1. There was no statistically significant difference in the rate of relapse between patients treated with the long-acting injectable paliperidone versus long-acting injectable haloperidol for schizophrenia.
2. While paliperidone treatment resulted in greater overall weight gain and prolactinemia, haloperidol treatment resulted in weight loss and increased rates of akathisia.
Evidence Rating Level: 2 (Good)
Study Rundown: Schizophrenia and schizoaffective disorders demonstrate high relapse rates, often secondary to medication non-adherence. The long-acting injectable formulations of antipsychotics can be given at 2 to 4 week intervals instead of daily oral drugs, thereby reducing the risk of non-adherence. However, the merits of older first generation versus newer atypical antipsychotics remain debated. This study is the first randomized control trial to compare the injectable formulations of a first generation antipsychotic (haloperidol) with an atypical antipsychotic (paliperidone). No significant difference was noted between injectable forms of haloperidol and paliperidone in preventing relapse, although the two drugs differed in their adverse effect profile.
By demonstrating no difference in efficacy between first and second-generation antipsychotics, this study may allow for the selection of antipsychotics on the basis of associated adverse events. However, this study is not without limitations. In applying these findings to drug choice, other factors such as cost will need to be incorporated. Moreover, the wide confidence interval for the measured hazard ratio of the relative incidence of relapse using paliperidone versus haloperidol may obscure potentially clinically relevant differences between the two medications. Further studies are required to explore this possibility.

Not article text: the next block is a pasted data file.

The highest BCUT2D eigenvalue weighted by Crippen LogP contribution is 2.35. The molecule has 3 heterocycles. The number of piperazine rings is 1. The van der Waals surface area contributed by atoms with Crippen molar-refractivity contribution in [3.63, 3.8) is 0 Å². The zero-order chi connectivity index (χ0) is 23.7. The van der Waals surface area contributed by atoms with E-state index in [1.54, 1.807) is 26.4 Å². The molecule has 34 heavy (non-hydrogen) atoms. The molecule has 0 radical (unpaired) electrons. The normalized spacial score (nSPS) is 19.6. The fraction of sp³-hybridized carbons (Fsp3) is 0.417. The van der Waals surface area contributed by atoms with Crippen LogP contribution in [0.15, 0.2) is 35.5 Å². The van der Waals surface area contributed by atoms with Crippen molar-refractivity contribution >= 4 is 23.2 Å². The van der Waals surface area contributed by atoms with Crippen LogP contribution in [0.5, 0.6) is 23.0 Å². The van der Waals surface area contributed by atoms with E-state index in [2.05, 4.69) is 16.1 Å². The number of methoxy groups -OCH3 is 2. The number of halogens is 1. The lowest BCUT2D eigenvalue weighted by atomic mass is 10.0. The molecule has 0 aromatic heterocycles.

Click to read the study, published today in JAMA
Relevant Reading: Long-acting injectable versus oral antipsychotics in schizophrenia: a systematic review and meta-analysis of mirror-image studies
In-Depth [randomized controlled trial]: This study was conducted at 22 U.S. sites and enrolled 311 adults diagnosed with schizophrenia or schizoaffective disorder who were identified as being at risk of relapse based on prior history. Primary analysis included 147 participants randomized to either paliperidone or haloperidol therapy. The follow-up period varied from 12 to 24 months with a median of 488 days.
Relapse was defined by a number of outcomes including the need for hospitalization or an increased frequency of outpatient visits. There was no significant difference between paliperidone and haloperidol in terms of rates of relapse. 33.8% of patients in the paliperidone group and 32.4% of those in the haloperidol group relapsed, with a hazard ratio of 0.98 (95% CI, 0.65-1.47) for paliperidone versus haloperidol. At 12 months, the weight in the paliperidone group increased by 3.46 kg (least-squares mean, 95% CI, 1.83 – 5.09, p< 0.01) and decreased in the haloperidol group by 1.93 kg (least-squares mean, 95% CI, – 3.56 to – 0.31, p< 0.01). The haloperidol group showed significantly greater worsening of akathisia. Paliperidone caused a significantly greater rise in serum prolactin level in both men and women.
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